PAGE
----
Non-Domestic Rating (Designation of Rural Areas) (England) Order 2001 and Non-Domestic Rating Contributions (England) (Amendment) Regulations 2001

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Mr. Clifton-Brown: I am grateful to the Minister for giving way. His explanation so far has been very helpful. I thank him for responding to those consultations and covering the point about those businesses that might have lost out without a dual system in operation. Can he confirm, equally, whether he will be open to representations from areas that are still not covered by the new map system? If so, what mechanism will be put in place, if their case is justified, for ensuring that they are entitled to the relief?

Dr. Whitehead: The Government have pointed out the possibility that, even with the new map system, some areas that should be within it may not be. That is because, although one might believe that putting a map system in place is a relatively exact science, defining what is a rural community for the purposes of the relief scheme relies on various designations, including whether it is 200 yd from an urban area. The hon. Gentleman will understand that, on the issue of whether something is 200 yd from an urban area, when a number of settlements that do not in themselves contain more than 3,000 people, but which collectively add up to more than that, have spaces among them that approximate to that area, there can be some doubt.

I do not think that the problems are because a bad exercise has been undertaken. There are grey areas, and it will be possible—the Government will be happy to do this—to examine areas that state that they have been left out for some reason, and introduce them into the mapping system if their claims turn out to be justified.

Mr. Clifton-Brown: I am grateful to the Minister for giving way again, as this is an important point. He has now conceded that areas not included under the order that make good representations and prove their case to him may be eligible for inclusion. How would they be eligible? The order brings into operation certain areas designated by the maps. Surely that means that other areas could not just be added in by his Department. Or could they be? Perhaps the Minister could, by ministerial order, bring them back into the system.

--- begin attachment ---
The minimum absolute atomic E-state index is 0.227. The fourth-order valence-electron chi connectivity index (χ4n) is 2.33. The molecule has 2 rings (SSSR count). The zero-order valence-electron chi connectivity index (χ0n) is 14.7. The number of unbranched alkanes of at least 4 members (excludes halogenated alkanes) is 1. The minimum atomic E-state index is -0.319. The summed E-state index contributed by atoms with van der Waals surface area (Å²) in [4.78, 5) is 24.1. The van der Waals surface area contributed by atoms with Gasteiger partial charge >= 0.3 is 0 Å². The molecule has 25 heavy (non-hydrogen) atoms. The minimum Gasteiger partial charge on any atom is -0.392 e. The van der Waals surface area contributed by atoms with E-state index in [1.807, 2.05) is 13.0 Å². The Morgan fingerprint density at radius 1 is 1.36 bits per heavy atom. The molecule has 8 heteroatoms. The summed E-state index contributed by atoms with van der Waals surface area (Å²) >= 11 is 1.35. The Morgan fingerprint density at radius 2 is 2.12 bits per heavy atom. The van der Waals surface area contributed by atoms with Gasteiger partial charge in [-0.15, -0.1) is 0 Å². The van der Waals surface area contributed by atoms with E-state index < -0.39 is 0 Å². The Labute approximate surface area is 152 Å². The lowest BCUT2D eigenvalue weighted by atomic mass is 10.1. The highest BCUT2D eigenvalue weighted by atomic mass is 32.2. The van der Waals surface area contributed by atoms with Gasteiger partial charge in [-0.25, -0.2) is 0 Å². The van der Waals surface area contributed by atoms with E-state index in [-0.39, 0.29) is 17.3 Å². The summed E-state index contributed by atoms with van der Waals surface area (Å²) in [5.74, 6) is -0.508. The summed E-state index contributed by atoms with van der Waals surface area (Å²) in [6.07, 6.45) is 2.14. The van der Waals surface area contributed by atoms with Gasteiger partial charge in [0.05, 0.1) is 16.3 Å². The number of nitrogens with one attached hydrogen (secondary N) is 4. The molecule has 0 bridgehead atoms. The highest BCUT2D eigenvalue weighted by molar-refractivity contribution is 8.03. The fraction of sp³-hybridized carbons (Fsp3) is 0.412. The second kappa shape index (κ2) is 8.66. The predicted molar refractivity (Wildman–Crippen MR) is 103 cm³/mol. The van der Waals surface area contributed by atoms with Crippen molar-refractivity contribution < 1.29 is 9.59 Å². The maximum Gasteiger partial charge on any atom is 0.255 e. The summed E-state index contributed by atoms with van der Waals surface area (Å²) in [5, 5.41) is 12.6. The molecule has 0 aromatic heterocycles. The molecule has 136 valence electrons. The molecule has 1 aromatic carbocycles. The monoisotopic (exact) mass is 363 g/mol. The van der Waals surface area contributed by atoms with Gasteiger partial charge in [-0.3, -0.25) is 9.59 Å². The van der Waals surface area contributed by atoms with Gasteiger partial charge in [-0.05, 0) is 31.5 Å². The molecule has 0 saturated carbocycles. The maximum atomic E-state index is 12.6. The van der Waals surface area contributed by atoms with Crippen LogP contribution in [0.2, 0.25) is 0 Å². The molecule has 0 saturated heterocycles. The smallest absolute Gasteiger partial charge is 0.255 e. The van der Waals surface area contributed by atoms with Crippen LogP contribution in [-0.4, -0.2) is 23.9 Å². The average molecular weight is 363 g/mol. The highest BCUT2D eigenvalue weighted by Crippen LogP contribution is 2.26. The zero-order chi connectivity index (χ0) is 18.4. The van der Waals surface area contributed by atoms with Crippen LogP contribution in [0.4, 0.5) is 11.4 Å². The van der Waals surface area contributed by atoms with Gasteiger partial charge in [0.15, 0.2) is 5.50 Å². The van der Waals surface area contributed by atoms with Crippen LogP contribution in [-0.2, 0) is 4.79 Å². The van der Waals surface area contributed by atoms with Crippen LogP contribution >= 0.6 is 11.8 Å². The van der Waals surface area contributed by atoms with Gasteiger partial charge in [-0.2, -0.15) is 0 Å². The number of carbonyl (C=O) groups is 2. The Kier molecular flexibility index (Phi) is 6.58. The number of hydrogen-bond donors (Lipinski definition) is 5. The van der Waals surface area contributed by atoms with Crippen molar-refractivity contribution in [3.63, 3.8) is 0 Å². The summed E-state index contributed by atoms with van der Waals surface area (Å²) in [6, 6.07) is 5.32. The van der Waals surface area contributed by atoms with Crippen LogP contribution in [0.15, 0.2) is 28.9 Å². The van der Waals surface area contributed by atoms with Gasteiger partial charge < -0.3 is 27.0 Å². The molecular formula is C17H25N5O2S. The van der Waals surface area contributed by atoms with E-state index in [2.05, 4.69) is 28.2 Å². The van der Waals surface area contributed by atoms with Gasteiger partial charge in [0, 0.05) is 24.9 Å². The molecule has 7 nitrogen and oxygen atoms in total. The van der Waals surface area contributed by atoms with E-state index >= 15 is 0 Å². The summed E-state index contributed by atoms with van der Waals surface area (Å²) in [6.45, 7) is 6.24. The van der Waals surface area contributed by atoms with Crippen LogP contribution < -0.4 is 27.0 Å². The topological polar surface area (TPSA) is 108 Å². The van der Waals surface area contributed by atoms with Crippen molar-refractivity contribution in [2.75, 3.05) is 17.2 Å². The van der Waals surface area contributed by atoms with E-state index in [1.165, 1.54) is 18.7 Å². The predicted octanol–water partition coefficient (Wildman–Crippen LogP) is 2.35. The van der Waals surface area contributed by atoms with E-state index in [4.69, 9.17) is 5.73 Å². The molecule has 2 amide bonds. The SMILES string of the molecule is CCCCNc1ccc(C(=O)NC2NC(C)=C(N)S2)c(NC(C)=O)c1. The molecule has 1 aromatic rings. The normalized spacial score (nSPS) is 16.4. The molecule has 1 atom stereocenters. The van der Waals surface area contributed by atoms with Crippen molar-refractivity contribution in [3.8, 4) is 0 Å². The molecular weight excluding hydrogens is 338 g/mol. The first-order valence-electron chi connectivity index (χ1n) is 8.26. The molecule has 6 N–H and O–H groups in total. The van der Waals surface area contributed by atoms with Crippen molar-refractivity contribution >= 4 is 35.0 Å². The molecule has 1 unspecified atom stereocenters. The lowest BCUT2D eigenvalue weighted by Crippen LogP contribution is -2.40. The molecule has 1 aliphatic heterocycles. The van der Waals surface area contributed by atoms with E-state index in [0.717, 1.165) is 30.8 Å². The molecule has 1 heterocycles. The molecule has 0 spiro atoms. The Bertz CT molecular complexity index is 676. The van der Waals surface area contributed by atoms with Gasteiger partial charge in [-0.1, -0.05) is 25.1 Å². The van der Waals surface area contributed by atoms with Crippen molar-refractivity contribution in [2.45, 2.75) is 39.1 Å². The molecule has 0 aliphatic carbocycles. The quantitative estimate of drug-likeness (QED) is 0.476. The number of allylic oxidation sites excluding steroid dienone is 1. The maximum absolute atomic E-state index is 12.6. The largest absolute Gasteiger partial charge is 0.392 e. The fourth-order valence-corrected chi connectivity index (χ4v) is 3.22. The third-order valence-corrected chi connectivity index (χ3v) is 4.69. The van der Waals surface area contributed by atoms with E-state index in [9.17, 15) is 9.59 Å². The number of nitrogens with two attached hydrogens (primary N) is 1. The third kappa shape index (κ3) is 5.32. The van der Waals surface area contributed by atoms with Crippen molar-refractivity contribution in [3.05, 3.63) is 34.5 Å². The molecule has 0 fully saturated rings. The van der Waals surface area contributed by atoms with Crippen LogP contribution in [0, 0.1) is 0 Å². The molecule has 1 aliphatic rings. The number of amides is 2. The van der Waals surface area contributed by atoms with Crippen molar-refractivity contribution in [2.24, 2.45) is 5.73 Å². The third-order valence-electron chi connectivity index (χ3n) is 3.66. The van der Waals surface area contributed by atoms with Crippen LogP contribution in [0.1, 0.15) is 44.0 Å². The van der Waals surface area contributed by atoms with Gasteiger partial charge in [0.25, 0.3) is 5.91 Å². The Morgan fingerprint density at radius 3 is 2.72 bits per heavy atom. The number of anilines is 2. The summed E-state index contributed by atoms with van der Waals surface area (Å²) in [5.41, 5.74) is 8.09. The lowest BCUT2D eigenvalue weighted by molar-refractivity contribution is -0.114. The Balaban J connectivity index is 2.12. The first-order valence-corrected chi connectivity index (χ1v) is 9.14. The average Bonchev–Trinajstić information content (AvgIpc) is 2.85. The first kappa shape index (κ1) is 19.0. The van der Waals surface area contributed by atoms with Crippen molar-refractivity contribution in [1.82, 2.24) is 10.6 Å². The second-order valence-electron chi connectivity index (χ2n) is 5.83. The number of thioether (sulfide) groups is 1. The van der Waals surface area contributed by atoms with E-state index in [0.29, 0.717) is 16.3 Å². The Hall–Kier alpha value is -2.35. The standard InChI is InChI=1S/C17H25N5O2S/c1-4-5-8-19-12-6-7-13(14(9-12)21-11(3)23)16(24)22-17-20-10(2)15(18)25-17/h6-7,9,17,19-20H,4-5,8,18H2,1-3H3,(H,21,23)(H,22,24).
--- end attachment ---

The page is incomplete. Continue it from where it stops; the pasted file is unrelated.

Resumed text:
Dr. Whitehead: We are essentially talking about three types of designation. The first is of areas that are presently receiving rate relief because they have been regarded as rural but that shall be excluded from future maps because they shall be regarded as urban. Those, for the time being, shall continue to qualify because the previous designations have been maintained. The secondly category is of areas that

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were not previously designated but shall be now because of the map system. That means that from April 2002 they shall be eligible, whereas previously they were not.

The third category, which the hon. Gentleman has mentioned, is of areas that have never been designated and are not designated by the new mapping system, but could make a case that might cause them to be so designated. I can confirm that the Government shall consider any representations, including those that have already been received as well as future ones, and shall consult again on revised designations. As I understand it, revised designation, should it be agreed that those areas come within the scope of the mapping system but have been excluded because of the problem of grey areas, would take place by a revised order.

Mr. Brazier: I should like to clarify something about the first of the Minister's three categories. I think that he has said that if a village currently falls within the rules but, because of the development pressures that we all face, rises above the 3,000 threshold in the near or medium-term future, the village shop that currently qualifies shall continue to qualify after that development takes place. Is that what he said? There is at least one village in my constituency where that might be the case.

Dr. Whitehead: The order designates broad rural areas for the purposes of the scheme. That incorporates a commonly used definition of an urban area as one with a population of 10,000. For the purposes of the scheme, we have designated all non-urban areas as rural, but some may contain settlements with a population larger than 3,000. It is up to the local authority to designate the areas that fit the bill. I believe that the hon. Member for Canterbury (Mr. Brazier) is particularly worried that areas that are adjacent to areas that have been defined as urban might be clawed into the urban designation.

At present, because the previous designations have been retained, areas next to urban areas continue to receive the relief. However, if it is demonstrated in future that they have become urban areas with a population of more than 10,000, they would cease to qualify because they would no longer be defined as rural. They would not even be eligible for the consideration that communities inside their boundaries with a population of less than 3,000 should be eligible for the relief scheme.